Psychiatry in ancient Egypt

Sep 23, 2010

Psychiatry in ancient Egypt

Psychiatric diseases had their share in ancient Egyptian medicine. Depression was described as: “fever in the heart”, “dryness of the heart”, “falling of the heart”, “debility of the heart” and “kneeling of the mind”. The heart and mind were synonymous.

Hysterical disorders were described in the Kahun Papyrus as:

“the woman painted in her teeth and jaws, she knows not her mouth” and “a woman who loves bed, she does not rise, and does not shake it”.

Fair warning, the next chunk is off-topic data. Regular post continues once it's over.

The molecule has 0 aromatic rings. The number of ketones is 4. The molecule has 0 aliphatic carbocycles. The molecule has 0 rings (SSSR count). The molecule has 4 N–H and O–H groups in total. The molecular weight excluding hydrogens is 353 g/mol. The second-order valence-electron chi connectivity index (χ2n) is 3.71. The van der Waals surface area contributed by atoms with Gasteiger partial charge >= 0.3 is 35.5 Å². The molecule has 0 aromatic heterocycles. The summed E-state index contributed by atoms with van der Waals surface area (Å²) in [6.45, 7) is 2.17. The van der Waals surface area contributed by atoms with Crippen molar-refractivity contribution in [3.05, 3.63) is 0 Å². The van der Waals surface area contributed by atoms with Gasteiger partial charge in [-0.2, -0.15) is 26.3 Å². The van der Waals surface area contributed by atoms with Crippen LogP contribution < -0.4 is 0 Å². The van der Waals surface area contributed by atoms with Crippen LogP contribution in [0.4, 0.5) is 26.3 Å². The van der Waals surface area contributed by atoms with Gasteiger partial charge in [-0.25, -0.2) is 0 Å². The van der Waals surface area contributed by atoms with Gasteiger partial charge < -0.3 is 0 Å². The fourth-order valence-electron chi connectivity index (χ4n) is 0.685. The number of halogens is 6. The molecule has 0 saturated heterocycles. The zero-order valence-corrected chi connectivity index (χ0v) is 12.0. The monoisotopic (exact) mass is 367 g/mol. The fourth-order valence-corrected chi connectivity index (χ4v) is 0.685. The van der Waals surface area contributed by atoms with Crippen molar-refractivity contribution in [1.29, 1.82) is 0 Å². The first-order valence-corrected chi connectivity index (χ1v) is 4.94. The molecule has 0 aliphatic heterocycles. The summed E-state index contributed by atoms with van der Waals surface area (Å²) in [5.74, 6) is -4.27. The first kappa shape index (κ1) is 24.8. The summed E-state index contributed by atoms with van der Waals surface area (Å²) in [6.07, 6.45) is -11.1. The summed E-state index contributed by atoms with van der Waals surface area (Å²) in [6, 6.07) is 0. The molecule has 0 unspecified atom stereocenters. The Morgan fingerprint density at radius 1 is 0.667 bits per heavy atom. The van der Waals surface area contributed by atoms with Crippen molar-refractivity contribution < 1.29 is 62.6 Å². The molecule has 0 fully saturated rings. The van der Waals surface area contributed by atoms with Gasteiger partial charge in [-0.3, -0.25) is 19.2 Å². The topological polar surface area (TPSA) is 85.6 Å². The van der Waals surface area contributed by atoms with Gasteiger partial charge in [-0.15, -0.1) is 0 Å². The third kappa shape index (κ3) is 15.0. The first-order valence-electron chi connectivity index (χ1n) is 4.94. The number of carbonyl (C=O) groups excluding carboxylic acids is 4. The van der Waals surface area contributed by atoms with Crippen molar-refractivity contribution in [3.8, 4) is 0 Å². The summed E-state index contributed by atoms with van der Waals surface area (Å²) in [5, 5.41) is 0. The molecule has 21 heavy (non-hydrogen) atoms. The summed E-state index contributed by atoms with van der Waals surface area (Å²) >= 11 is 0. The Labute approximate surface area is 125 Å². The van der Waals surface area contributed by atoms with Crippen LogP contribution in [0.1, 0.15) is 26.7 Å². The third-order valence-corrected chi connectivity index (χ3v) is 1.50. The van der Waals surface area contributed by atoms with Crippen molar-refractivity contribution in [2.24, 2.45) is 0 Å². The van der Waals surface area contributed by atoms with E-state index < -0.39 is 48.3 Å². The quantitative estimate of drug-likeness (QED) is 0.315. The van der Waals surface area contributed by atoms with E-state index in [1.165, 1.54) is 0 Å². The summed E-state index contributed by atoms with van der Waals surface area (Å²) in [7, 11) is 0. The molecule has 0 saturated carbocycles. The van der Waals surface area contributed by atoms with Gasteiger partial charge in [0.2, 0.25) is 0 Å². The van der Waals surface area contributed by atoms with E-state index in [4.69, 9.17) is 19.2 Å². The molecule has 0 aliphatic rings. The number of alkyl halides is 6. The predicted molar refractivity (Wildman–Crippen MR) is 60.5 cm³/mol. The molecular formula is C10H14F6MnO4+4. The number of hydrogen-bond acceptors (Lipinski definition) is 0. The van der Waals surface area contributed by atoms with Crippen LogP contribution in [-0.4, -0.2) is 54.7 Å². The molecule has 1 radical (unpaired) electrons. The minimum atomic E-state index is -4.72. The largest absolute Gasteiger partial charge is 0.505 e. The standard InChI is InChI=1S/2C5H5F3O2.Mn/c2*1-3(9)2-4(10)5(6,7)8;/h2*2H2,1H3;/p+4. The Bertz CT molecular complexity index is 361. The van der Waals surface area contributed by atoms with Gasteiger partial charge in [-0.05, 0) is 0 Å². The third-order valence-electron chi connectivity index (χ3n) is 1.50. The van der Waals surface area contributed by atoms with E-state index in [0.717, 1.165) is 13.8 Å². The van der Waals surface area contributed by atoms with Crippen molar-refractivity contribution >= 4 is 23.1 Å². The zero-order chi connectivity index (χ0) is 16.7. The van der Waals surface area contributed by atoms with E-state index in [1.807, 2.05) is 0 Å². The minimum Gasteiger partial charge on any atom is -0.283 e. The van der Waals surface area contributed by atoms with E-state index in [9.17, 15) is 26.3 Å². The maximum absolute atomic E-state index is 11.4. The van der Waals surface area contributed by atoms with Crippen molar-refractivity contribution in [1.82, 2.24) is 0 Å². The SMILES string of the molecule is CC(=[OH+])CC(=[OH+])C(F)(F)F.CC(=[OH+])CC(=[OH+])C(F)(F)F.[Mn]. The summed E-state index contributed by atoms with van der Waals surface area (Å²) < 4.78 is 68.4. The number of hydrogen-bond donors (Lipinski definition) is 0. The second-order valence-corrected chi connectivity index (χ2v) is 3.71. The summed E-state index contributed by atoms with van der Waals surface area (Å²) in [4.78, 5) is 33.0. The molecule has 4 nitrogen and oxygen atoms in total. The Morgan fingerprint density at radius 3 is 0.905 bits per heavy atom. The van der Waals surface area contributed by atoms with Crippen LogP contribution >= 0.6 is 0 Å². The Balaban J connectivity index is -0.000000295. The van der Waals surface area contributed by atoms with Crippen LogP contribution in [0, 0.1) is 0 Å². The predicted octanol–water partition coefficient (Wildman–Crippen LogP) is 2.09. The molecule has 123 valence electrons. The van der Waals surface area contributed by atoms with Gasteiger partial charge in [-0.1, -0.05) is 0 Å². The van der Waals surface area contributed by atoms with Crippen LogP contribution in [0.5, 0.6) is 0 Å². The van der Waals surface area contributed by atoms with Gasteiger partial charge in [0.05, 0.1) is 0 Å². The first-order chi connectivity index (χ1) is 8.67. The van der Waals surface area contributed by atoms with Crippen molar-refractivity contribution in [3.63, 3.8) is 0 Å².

The treatment was prescribed in the same papyrus, not too different than those applied nowadays. Psychotherapy was also applied by “incubation” or “temple sleep”, were a night was passed in a court of a temple. The temple at the island of Philae (Elephantine) was a center of sleep treatment. Dreams received during that period were interpreted in a psycho-religious way. This was conducted by divine healers, and enhanced by the temple atmosphere and the confidence in the supernatural powers of the deity.

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